After one of Donald Trump's worst days as president — the FBI director confirming an investigation of his campaign's possible links to Russia, and repudiating his claim that Barack Obama wiretapped him — he makes his most difficult policy pitch of his first two months in office. At 9:15 am ET this morning, President Trump heads to Capitol Hill to sell House Republicans on the GOP legislation to repeal and replace parts of the Affordable Care Act.
The task isn't easy: He needs to convince House conservatives who think the bill doesn't go far enough and moderates who believe it leaves too many without insurance — all while not alienating skeptical GOP senators. And the stakes are enormous: If the House doesn't pass the legislation on Thursday's scheduled vote, then the effort to repeal and replace Obamacare is likely dead. And a failed vote imperils the rest of Trump's early agenda, including tax cuts. According to NBC's count, 17 House Republicans are opposed or leaning against the health-care bill, and the GOP can afford just 21 defections. "He's the closer," House Energy and Commerce Committee Chair Greg Walden (R-OR) said of President Trump on MSNBC's "Morning Joe" yesterday. We're about to find out if the president can seal the deal.
That's one of the biggest questions in this entire debate. Can Republicans who were conditioned to say "no" during the Obama years say "yes" to legislation, no matter how imperfect it is? Per NBC's Leigh Ann Caldwell and Alex Moe, House Speaker Paul Ryan and his team have made some changes to try to win over wavering lawmakers. Among them: repeal most of the Obamacare taxes in 2017 instead of 2018; make work requirements for Medicaid eligibility optional for states to implement; and instruct the Senate on how to deal with those ages 50-64 who will likely see their insurance costs skyrocket under the original GOP bill.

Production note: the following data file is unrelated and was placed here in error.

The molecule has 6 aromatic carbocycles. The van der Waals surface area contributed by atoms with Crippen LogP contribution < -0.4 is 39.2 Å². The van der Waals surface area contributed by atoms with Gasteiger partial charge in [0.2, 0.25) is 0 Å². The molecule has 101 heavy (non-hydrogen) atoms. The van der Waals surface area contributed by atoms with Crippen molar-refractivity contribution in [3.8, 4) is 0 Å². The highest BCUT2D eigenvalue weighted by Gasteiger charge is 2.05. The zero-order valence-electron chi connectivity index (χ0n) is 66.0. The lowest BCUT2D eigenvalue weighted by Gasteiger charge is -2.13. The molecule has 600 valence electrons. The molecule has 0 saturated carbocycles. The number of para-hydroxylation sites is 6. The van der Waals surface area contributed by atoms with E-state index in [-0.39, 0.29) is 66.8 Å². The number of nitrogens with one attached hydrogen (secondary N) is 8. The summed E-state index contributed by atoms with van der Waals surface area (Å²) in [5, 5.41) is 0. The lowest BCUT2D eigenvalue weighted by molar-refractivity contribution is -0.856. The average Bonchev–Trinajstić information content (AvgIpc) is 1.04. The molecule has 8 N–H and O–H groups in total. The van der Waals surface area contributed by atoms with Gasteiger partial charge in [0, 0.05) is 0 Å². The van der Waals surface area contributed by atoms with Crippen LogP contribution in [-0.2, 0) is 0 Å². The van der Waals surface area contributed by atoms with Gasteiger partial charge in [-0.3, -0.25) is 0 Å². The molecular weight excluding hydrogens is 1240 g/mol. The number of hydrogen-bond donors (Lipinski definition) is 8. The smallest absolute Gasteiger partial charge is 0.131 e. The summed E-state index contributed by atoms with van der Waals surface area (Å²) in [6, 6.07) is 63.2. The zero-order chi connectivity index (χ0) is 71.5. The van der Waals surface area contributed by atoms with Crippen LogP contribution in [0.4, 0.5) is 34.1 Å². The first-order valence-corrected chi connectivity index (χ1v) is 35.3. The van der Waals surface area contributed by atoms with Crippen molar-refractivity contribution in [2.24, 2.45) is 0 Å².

Also, the New York Times reports that they've crafted a special provision to woo New York State Republicans. These are typical kinds of changes and moves to pass legislation. But they're also the same kinds of changes and moves that conservatives RAILED AGAINST during the Obama years. And they're coming before the Congressional Budget Office can score these revisions. Make no mistake, House Republicans can still pass this legislation on Thursday. After all, this is maybe their last best chance to repeal and replace Obamacare. What's more, they enjoy a 237-193 majority in the House. But can they accept the hard choices and half loafs needed to govern?
That's the other important question in this debate. Per the Congressional Budget Office, the legislation will insure 14 million fewer Americans by next year — and 24 million fewer over the next 10 years. It currently lowers the deficit, but NBC's Leigh Ann Caldwell notes that repealing the ACA taxes in 2017 instead of 2018 will lessen that deficit reduction (by how much we don't know since there hasn't been a revised CBO score). And the legislation disproportionately affects older and more rural Americans (while the House is instructing the Senate to fix this, we have no idea what that fix actually is — or how much it will cost).